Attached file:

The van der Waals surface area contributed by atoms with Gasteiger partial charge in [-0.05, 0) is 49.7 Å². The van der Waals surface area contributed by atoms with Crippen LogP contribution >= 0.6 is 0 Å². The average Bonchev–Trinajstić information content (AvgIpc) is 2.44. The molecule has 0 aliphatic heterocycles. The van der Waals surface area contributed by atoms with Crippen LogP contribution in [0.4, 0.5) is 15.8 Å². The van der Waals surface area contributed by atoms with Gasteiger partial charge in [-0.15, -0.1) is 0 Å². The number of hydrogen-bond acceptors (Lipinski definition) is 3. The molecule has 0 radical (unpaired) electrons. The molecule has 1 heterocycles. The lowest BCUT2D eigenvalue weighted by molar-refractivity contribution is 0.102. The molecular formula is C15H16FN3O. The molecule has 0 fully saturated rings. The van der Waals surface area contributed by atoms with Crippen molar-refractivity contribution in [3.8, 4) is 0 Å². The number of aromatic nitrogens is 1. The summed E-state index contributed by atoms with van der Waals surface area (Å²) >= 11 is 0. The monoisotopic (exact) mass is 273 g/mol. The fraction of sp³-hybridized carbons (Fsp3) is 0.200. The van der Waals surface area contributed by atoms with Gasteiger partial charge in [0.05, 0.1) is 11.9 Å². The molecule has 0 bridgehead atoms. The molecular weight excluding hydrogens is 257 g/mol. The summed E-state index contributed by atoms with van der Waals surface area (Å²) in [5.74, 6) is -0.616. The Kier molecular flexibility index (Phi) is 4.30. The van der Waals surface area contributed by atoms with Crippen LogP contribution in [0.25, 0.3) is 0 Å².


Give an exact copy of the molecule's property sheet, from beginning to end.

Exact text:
The van der Waals surface area contributed by atoms with Gasteiger partial charge in [-0.05, 0) is 49.7 Å². The van der Waals surface area contributed by atoms with Crippen LogP contribution >= 0.6 is 0 Å². The average Bonchev–Trinajstić information content (AvgIpc) is 2.44. The molecule has 0 aliphatic heterocycles. The van der Waals surface area contributed by atoms with Crippen LogP contribution in [0.4, 0.5) is 15.8 Å². The van der Waals surface area contributed by atoms with Gasteiger partial charge in [-0.15, -0.1) is 0 Å². The number of hydrogen-bond acceptors (Lipinski definition) is 3. The molecule has 0 radical (unpaired) electrons. The molecule has 1 heterocycles. The lowest BCUT2D eigenvalue weighted by molar-refractivity contribution is 0.102. The molecular formula is C15H16FN3O. The molecule has 0 fully saturated rings. The van der Waals surface area contributed by atoms with Crippen molar-refractivity contribution in [3.8, 4) is 0 Å². The number of aromatic nitrogens is 1. The summed E-state index contributed by atoms with van der Waals surface area (Å²) >= 11 is 0. The monoisotopic (exact) mass is 273 g/mol. The fraction of sp³-hybridized carbons (Fsp3) is 0.200. The van der Waals surface area contributed by atoms with Gasteiger partial charge in [0.05, 0.1) is 11.9 Å². The molecule has 0 bridgehead atoms. The molecular weight excluding hydrogens is 257 g/mol. The summed E-state index contributed by atoms with van der Waals surface area (Å²) in [5.74, 6) is -0.616. The Kier molecular flexibility index (Phi) is 4.30. The van der Waals surface area contributed by atoms with Crippen LogP contribution in [0.25, 0.3) is 0 Å².